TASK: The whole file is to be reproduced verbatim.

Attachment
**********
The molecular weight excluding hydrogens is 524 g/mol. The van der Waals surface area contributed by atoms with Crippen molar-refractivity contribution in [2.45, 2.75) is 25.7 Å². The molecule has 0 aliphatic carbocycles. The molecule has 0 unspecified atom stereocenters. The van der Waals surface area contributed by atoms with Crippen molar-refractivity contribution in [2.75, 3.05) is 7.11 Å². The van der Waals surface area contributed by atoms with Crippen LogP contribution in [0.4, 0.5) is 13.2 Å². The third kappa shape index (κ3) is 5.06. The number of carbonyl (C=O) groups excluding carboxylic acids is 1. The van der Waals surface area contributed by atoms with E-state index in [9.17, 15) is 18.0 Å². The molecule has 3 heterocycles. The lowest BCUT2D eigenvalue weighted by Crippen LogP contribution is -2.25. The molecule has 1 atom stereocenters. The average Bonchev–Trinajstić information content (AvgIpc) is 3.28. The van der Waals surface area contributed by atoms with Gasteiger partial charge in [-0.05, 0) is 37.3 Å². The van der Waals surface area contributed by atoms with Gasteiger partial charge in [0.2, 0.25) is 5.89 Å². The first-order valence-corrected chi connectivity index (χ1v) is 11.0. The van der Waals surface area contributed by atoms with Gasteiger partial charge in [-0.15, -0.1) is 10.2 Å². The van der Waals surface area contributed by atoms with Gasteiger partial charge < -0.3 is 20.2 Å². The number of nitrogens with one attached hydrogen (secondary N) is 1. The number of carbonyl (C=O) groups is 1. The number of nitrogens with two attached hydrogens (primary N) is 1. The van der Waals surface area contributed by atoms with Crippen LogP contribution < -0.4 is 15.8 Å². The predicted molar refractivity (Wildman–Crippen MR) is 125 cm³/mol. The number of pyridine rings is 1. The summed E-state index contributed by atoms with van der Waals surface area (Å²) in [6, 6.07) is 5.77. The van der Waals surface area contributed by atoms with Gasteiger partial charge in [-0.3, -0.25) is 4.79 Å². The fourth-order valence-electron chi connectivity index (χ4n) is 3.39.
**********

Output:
The molecular weight excluding hydrogens is 524 g/mol. The van der Waals surface area contributed by atoms with Crippen molar-refractivity contribution in [2.45, 2.75) is 25.7 Å². The molecule has 0 aliphatic carbocycles. The molecule has 0 unspecified atom stereocenters. The van der Waals surface area contributed by atoms with Crippen molar-refractivity contribution in [2.75, 3.05) is 7.11 Å². The van der Waals surface area contributed by atoms with Crippen LogP contribution in [0.4, 0.5) is 13.2 Å². The third kappa shape index (κ3) is 5.06. The number of carbonyl (C=O) groups excluding carboxylic acids is 1. The van der Waals surface area contributed by atoms with E-state index in [9.17, 15) is 18.0 Å². The molecule has 3 heterocycles. The lowest BCUT2D eigenvalue weighted by Crippen LogP contribution is -2.25. The molecule has 1 atom stereocenters. The average Bonchev–Trinajstić information content (AvgIpc) is 3.28. The van der Waals surface area contributed by atoms with Gasteiger partial charge in [-0.05, 0) is 37.3 Å². The van der Waals surface area contributed by atoms with Gasteiger partial charge in [0.2, 0.25) is 5.89 Å². The first-order valence-corrected chi connectivity index (χ1v) is 11.0. The van der Waals surface area contributed by atoms with Gasteiger partial charge in [-0.15, -0.1) is 10.2 Å². The van der Waals surface area contributed by atoms with Gasteiger partial charge < -0.3 is 20.2 Å². The number of nitrogens with one attached hydrogen (secondary N) is 1. The number of carbonyl (C=O) groups is 1. The number of nitrogens with two attached hydrogens (primary N) is 1. The van der Waals surface area contributed by atoms with Crippen LogP contribution < -0.4 is 15.8 Å². The predicted molar refractivity (Wildman–Crippen MR) is 125 cm³/mol. The number of pyridine rings is 1. The summed E-state index contributed by atoms with van der Waals surface area (Å²) in [6, 6.07) is 5.77. The van der Waals surface area contributed by atoms with Gasteiger partial charge in [-0.3, -0.25) is 4.79 Å². The fourth-order valence-electron chi connectivity index (χ4n) is 3.39.